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[2.7] Some product functions moved to global scope not backwards compatible or meaningful #12495
As discussed in #12494 I see some product functions unrelated to CRUD that have been moved from product scope to global with no apparent reason or consistency with the rest.
A look at
To make existing code compatible with WC 2.7, it will be necessary to rewrite all that functionality using always-on, type-specific filters provided in the (now global scope) functions. This is the definition of a breaking change and the required "fix" is a step back, since it introduces an overhead that I find unnecessary. Inheritance is a beautiful concept that works.
I'm open to discuss the implications of moving these methods by looking at each one individually. The only understandable reasons for making such a decision are:
Here's a short list of product methods that are potentially overridden by type-specific code and are eaten up by a black hole in
Some more "weird" decisions:
Some good decisions (assuming that changes are necessary):
And some decisions that are unnecessary but can be justified with a bit of head-scratching:
It seems to me that methods that don't directly use product (meta) data have simply been kicked out, without evaluating the potential usefulness/necessity of keeping some of them in product scope (those listed here). The ability to override a method is a central concept of inheritance -- dumping this wonderful "tool" in favor of using filters is... wrong (in the cases summarized above).
EDIT: Edited to make it clear I'm only referring to the listed methods (and not others). Other extension authors may have different feelings about specific methods being no longer override-able. I'm listing the ones I feel are ideally-suited for overriding in child classes.
We're going to have to chat though each of these individually. I don't have time to go through all this second because I'm on support week, but
The resulting CSS class and string is affected by:
The actual displayed HTML for the availability should be consistent across product types. Any changes can be done via the provided filters which are in place still and can be used for any product type.
Unless your special product is introducing it's own stock status (something I don't think we support?), why does it need to be type specific @franticpsyx?
Sorry but this one sounds pointless? If core has no use for a function, only a small subset of extensions require it, and those extensions need to update the deprecated call to a function based call anyway, why can those extensions not have their own function which handles that logic?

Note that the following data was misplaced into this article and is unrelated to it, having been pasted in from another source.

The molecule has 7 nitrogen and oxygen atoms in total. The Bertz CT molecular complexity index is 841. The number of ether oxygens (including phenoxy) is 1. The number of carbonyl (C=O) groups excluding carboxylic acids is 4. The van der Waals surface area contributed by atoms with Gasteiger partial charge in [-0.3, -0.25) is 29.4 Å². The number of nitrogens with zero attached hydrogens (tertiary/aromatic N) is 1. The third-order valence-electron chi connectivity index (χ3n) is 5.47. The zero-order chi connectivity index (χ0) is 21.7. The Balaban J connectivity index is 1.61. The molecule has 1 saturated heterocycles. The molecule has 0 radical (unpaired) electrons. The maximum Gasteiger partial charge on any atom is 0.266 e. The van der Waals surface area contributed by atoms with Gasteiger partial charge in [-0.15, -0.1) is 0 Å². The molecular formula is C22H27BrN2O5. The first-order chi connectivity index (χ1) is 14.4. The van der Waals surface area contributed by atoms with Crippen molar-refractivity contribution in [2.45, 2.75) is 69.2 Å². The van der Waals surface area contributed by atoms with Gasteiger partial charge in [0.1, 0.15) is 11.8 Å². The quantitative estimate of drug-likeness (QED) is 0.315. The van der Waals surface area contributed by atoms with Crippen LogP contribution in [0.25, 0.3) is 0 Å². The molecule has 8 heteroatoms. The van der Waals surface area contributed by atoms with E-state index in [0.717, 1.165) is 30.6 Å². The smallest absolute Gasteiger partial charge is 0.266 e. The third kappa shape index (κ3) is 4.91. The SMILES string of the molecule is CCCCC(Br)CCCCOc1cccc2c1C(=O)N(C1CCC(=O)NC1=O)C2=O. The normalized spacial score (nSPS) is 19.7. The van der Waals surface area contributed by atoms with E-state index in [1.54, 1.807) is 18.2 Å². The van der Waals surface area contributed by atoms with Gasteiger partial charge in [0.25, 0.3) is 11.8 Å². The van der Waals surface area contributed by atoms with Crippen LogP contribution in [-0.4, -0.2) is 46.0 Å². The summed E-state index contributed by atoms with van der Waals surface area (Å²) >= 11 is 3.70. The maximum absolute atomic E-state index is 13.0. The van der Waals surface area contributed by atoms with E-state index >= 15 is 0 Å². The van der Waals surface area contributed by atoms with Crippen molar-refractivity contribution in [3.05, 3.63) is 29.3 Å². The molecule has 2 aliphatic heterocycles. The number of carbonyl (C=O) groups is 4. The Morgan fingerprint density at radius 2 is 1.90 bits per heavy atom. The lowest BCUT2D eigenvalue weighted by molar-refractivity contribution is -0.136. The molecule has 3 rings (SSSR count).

Having unused functions in core is the very definition of bloat and ultimately those functions are neglected. A function which outputs the word 'from' seems terribly wasteful. This is legacy from the old days of showing variation prices with that prefix.
Just to get it out of the way, I am not necessarily looking at changes from an "own product" perspective. Some of the listed ones are not overridden in any class I've written.
This is a valid point -
There is a conceptual difference between using inheritance (which was possible until now) and using filters. Inheritance allows you to do a number of things, such as use a different filter to modify the output of an overridden method in cases where this is desirable. Filters are better for general purpose tasks, such as templating.
Filters are more fragile than inheritance and can be overwritten at a later priority.
What does "we support" mean in this context? We are talking about an existing API, not a feature that's no longer supported.
Introducing an extra availability "state" by changing the text - say, "Insufficient stock", is not a template thing. If a product type needs an extra stock status/state, it makes sense to keep at least
Suggesting the use of filters as an alternative is not helpful for the reasons outlined.
So why not rewrite the content of these methods and introduce a template, similar to what's done with
Or why not ALSO move
See the entire text. Perhaps I'm wrong, but
I explained the reasons for keeping it as a global function here:
By (eventually) removing it, every plugin that used it will need to use its own localization context for a very widely used string. I can count at least 5 extensions that display "From:". There's no maintenance overhead with keeping this as a global method. Not keeping this means that every plugin/extension that uses it will then need to have its own style/translation context to display the same thing.